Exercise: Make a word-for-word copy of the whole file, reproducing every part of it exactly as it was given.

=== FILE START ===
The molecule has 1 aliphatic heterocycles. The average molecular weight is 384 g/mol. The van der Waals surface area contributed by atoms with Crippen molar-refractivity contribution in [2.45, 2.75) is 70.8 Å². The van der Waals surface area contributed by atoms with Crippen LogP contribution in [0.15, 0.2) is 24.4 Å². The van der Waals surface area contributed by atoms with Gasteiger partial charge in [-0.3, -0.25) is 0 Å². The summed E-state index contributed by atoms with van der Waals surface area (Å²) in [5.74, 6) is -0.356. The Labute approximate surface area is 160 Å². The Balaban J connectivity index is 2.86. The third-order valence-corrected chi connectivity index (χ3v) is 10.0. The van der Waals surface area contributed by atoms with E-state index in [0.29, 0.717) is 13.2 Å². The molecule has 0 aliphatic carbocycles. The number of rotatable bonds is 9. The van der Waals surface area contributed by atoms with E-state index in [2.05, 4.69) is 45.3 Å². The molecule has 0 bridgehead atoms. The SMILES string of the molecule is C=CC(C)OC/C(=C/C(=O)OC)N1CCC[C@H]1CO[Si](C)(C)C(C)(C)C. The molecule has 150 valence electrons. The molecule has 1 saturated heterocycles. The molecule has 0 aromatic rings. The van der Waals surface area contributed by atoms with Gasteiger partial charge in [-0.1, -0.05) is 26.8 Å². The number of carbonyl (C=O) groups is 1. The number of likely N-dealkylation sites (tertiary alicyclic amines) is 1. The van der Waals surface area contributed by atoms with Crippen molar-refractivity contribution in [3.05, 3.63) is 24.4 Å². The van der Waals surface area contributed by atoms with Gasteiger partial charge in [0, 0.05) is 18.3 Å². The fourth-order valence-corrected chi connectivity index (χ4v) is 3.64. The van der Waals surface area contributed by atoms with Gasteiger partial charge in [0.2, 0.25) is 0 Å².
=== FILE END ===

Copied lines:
The molecule has 1 aliphatic heterocycles. The average molecular weight is 384 g/mol. The van der Waals surface area contributed by atoms with Crippen molar-refractivity contribution in [2.45, 2.75) is 70.8 Å². The van der Waals surface area contributed by atoms with Crippen LogP contribution in [0.15, 0.2) is 24.4 Å². The van der Waals surface area contributed by atoms with Gasteiger partial charge in [-0.3, -0.25) is 0 Å². The summed E-state index contributed by atoms with van der Waals surface area (Å²) in [5.74, 6) is -0.356. The Labute approximate surface area is 160 Å². The Balaban J connectivity index is 2.86. The third-order valence-corrected chi connectivity index (χ3v) is 10.0. The van der Waals surface area contributed by atoms with E-state index in [0.29, 0.717) is 13.2 Å². The molecule has 0 aliphatic carbocycles. The number of rotatable bonds is 9. The van der Waals surface area contributed by atoms with E-state index in [2.05, 4.69) is 45.3 Å². The molecule has 0 bridgehead atoms. The SMILES string of the molecule is C=CC(C)OC/C(=C/C(=O)OC)N1CCC[C@H]1CO[Si](C)(C)C(C)(C)C. The molecule has 150 valence electrons. The molecule has 1 saturated heterocycles. The molecule has 0 aromatic rings. The van der Waals surface area contributed by atoms with Gasteiger partial charge in [-0.1, -0.05) is 26.8 Å². The number of carbonyl (C=O) groups is 1. The number of likely N-dealkylation sites (tertiary alicyclic amines) is 1. The van der Waals surface area contributed by atoms with Crippen molar-refractivity contribution in [3.05, 3.63) is 24.4 Å². The van der Waals surface area contributed by atoms with Gasteiger partial charge in [0, 0.05) is 18.3 Å². The fourth-order valence-corrected chi connectivity index (χ4v) is 3.64. The van der Waals surface area contributed by atoms with Gasteiger partial charge in [0.2, 0.25) is 0 Å².